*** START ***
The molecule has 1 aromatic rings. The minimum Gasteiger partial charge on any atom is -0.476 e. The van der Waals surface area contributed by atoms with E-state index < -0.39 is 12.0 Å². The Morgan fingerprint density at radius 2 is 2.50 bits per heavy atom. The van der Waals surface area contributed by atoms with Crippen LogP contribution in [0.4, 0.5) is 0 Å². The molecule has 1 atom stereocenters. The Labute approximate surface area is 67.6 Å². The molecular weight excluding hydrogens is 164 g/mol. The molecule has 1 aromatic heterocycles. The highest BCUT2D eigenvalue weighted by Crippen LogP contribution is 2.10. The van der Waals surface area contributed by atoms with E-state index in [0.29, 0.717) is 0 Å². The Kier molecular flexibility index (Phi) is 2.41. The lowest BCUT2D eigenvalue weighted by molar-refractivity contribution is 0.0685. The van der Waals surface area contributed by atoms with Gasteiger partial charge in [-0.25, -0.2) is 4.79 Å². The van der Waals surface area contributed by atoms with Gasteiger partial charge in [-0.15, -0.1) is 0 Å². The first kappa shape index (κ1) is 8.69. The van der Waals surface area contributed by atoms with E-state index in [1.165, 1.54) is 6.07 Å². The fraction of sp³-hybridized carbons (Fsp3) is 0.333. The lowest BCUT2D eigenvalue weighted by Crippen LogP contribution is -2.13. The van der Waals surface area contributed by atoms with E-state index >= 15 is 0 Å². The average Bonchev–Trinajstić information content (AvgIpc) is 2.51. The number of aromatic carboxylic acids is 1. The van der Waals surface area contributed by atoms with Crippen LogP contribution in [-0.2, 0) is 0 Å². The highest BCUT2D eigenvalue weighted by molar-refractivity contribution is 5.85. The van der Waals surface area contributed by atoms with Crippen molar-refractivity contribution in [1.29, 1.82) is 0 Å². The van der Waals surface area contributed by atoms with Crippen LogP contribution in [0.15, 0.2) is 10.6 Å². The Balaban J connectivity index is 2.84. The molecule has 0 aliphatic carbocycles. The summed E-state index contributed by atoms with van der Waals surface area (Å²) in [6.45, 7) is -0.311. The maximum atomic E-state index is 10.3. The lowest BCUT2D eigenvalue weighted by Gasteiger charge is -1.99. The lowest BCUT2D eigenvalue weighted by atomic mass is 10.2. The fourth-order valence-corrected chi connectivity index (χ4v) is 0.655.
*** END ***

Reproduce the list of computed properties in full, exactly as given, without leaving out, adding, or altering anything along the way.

The molecule has 1 aromatic rings. The minimum Gasteiger partial charge on any atom is -0.476 e. The van der Waals surface area contributed by atoms with E-state index < -0.39 is 12.0 Å². The Morgan fingerprint density at radius 2 is 2.50 bits per heavy atom. The van der Waals surface area contributed by atoms with Crippen LogP contribution in [0.4, 0.5) is 0 Å². The molecule has 1 atom stereocenters. The Labute approximate surface area is 67.6 Å². The molecular weight excluding hydrogens is 164 g/mol. The molecule has 1 aromatic heterocycles. The highest BCUT2D eigenvalue weighted by Crippen LogP contribution is 2.10. The van der Waals surface area contributed by atoms with E-state index in [0.29, 0.717) is 0 Å². The Kier molecular flexibility index (Phi) is 2.41. The lowest BCUT2D eigenvalue weighted by molar-refractivity contribution is 0.0685. The van der Waals surface area contributed by atoms with Gasteiger partial charge in [-0.25, -0.2) is 4.79 Å². The van der Waals surface area contributed by atoms with Gasteiger partial charge in [-0.15, -0.1) is 0 Å². The first kappa shape index (κ1) is 8.69. The van der Waals surface area contributed by atoms with E-state index in [1.165, 1.54) is 6.07 Å². The fraction of sp³-hybridized carbons (Fsp3) is 0.333. The lowest BCUT2D eigenvalue weighted by Crippen LogP contribution is -2.13. The van der Waals surface area contributed by atoms with E-state index >= 15 is 0 Å². The average Bonchev–Trinajstić information content (AvgIpc) is 2.51. The number of aromatic carboxylic acids is 1. The van der Waals surface area contributed by atoms with Crippen LogP contribution in [-0.2, 0) is 0 Å². The highest BCUT2D eigenvalue weighted by molar-refractivity contribution is 5.85. The van der Waals surface area contributed by atoms with Crippen molar-refractivity contribution in [1.29, 1.82) is 0 Å². The van der Waals surface area contributed by atoms with Crippen LogP contribution in [0.15, 0.2) is 10.6 Å². The Balaban J connectivity index is 2.84. The molecule has 0 aliphatic carbocycles. The summed E-state index contributed by atoms with van der Waals surface area (Å²) in [6.45, 7) is -0.311. The maximum atomic E-state index is 10.3. The lowest BCUT2D eigenvalue weighted by Gasteiger charge is -1.99. The lowest BCUT2D eigenvalue weighted by atomic mass is 10.2. The fourth-order valence-corrected chi connectivity index (χ4v) is 0.655.